Along the road to Pangong Tso, I spied an odd marmot. 'Twas rotund of both gut and jowl, and had a beefy butt. It seems Himalaya's boondocks has quite a junk food glut. The rodent snacked on a cracker of the cheesiest kind. I'd have guessed one could search near-n-far and no Cheez-it would one find. Not in this remote borderland where few maintain a home. The point is, for a cheesy-cracker you'll have not far to roam.
Tag Archives: Pangong Tso
Double Rainbow [Haibun]
Subsequent ridges fade into shapes, darker and less distinct. The farther down the lake one looks, the lower the clouds hang, until they obscure all trace of the apparent infinity of ridges. In front of the one sun-warmed wall of mountain, two rainbows arch skyward, disappearing into the clouds. One is a weak echo of the other. My Irish mind imagines the arc-segments are full semi-circles -- pot-o-gold, and all that. But the weak one seems to quit before it even reaches the cloud, and thus makes me wonder if rainbows are real, and - if they are - is the weak one as real as the bright one. double rainbow arches up from the lake, stoking pondering
POEM: Pangong Tso [Ruba’i]
the parting clouds divulged a deep blue sky and lapping waves were proof that time passed by but only so gently that I couldn't say if time ran true or told a subtle lie
DAILY PHOTO: Chubby Little Marmot
POEM: Pangong Tso Haiku
5 Off-the-Beaten Path Indian Destinations You Should Visit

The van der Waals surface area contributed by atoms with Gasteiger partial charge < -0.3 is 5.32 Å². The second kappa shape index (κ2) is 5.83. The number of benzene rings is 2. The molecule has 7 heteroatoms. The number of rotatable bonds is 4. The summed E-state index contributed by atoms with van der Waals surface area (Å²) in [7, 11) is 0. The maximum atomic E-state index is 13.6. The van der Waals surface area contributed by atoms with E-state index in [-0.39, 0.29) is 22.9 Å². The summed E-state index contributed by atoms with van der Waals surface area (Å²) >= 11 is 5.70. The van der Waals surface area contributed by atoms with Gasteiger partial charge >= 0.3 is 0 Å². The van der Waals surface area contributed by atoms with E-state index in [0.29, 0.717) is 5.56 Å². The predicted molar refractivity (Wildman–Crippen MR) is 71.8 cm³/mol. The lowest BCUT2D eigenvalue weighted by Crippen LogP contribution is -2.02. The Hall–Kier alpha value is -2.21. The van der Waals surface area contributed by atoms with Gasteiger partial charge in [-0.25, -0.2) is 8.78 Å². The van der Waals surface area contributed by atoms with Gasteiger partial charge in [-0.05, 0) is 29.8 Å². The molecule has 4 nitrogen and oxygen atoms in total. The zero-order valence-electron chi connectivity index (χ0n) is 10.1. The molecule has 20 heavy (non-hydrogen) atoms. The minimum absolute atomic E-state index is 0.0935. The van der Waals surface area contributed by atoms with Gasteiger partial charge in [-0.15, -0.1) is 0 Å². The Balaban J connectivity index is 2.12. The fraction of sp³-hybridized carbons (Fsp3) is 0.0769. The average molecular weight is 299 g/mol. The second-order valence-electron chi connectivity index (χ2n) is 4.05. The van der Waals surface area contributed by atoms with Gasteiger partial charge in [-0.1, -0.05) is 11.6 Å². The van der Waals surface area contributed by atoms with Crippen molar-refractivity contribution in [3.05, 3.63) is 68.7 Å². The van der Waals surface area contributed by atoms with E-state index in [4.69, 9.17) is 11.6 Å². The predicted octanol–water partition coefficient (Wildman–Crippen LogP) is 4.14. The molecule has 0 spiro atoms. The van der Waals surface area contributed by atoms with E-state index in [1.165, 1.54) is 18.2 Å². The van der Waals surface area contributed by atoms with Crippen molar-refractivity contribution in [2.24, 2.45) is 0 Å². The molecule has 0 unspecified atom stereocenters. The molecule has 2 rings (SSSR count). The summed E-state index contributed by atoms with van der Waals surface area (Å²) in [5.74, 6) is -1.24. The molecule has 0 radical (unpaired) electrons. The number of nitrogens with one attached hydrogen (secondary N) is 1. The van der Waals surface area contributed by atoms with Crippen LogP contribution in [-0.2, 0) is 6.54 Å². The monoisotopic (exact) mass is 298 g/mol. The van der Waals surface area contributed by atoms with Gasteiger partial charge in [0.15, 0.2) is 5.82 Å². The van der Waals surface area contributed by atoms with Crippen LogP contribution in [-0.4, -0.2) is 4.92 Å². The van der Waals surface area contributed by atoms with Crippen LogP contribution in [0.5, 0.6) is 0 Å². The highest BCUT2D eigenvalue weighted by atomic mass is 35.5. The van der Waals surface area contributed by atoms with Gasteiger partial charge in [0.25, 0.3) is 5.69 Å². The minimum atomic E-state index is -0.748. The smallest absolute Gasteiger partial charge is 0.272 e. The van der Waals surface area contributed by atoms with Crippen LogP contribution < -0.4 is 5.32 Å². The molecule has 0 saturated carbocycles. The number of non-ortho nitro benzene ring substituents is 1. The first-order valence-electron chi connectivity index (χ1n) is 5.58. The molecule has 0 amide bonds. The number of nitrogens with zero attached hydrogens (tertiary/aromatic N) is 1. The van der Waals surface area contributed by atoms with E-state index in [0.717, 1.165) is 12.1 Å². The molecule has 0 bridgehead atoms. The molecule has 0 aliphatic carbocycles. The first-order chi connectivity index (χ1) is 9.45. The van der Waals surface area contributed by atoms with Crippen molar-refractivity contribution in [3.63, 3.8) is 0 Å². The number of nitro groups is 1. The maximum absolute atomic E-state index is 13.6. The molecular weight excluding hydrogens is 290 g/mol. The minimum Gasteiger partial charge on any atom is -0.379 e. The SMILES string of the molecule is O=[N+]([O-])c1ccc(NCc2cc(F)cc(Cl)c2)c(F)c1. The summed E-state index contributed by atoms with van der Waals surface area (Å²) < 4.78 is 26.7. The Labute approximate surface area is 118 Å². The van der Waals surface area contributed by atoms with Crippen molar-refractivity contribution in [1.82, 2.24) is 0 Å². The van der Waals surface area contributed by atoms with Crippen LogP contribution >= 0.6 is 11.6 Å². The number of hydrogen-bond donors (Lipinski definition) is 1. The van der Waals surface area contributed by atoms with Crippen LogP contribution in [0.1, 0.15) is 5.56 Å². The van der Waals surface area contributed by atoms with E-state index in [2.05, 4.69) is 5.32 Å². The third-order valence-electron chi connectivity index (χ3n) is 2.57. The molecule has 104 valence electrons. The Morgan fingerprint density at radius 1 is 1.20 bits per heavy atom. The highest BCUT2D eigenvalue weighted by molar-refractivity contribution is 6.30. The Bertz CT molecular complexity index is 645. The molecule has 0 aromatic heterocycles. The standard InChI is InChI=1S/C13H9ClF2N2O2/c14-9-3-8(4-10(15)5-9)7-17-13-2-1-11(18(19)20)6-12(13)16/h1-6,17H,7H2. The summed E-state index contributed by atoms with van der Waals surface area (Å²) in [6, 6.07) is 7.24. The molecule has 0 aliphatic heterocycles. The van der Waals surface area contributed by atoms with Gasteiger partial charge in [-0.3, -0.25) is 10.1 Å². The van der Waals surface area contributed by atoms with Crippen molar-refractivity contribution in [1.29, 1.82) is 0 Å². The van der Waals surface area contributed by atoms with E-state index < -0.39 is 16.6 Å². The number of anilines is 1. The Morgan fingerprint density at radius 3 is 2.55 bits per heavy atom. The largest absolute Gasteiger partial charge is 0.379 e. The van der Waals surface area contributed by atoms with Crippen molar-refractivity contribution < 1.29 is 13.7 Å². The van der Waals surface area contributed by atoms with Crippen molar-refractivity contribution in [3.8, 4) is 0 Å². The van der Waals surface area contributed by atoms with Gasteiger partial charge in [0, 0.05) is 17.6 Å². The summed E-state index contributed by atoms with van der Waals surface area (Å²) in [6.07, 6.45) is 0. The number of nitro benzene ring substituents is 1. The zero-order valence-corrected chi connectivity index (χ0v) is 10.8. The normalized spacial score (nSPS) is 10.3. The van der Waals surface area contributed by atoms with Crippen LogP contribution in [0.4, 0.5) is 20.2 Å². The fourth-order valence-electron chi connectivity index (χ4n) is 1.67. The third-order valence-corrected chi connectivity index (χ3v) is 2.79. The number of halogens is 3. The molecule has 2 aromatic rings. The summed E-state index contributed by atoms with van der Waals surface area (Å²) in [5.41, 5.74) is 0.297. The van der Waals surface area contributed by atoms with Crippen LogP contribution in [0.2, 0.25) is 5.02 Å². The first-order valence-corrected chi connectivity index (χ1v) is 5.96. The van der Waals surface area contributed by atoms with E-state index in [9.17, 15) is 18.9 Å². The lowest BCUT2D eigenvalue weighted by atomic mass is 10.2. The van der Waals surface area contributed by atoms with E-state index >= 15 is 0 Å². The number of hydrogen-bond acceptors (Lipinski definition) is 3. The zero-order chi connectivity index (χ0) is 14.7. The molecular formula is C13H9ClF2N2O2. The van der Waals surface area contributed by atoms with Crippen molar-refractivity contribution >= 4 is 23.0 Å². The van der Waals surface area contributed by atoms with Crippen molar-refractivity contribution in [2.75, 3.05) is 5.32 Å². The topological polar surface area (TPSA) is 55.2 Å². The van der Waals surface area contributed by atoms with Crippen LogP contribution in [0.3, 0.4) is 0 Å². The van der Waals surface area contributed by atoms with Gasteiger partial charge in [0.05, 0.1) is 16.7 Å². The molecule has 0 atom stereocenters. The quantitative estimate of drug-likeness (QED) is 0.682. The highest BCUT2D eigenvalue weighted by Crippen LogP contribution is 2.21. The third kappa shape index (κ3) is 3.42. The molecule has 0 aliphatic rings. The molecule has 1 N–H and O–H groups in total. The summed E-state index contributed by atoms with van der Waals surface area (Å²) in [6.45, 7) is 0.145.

DAILY PHOTO: Galloping Yak, Posterior View
DAILY PHOTO: The Shore of Pangong Tso
With each change in cloud and sky, Pangong Tso looks like a different lake.
Pangong Tso is a long, narrow lake that crosses the border between India and China. By length, the majority of the lake falls in China, but these photos were all taken on the Indian side of the border.
It’s actually substantially higher than Lake Titicaca in Peru, which claims the title of highest navigable lake in the world. Pangong Tso is 4,350 m (14,280 ft) while Titicaca is 3810 m (12,500 ft.)
Don’t ask me what constitutes “navigable.” My wife and I tried to figure that out when we visited Titicaca several years ago. We didn’t see anything bigger than the boat we were on–nothing that would be called a ship. Of course, we saw not so much as an inner tube on Pangong Tso, and the fact that it’s so narrow in places may mean that a boat would have to have an exceedingly shallow draft to make it down the lake’s length. That is if one could travel the lake’s length without trigger happy Chinese or Indian military forces freaking out and blowing your boat out of the water.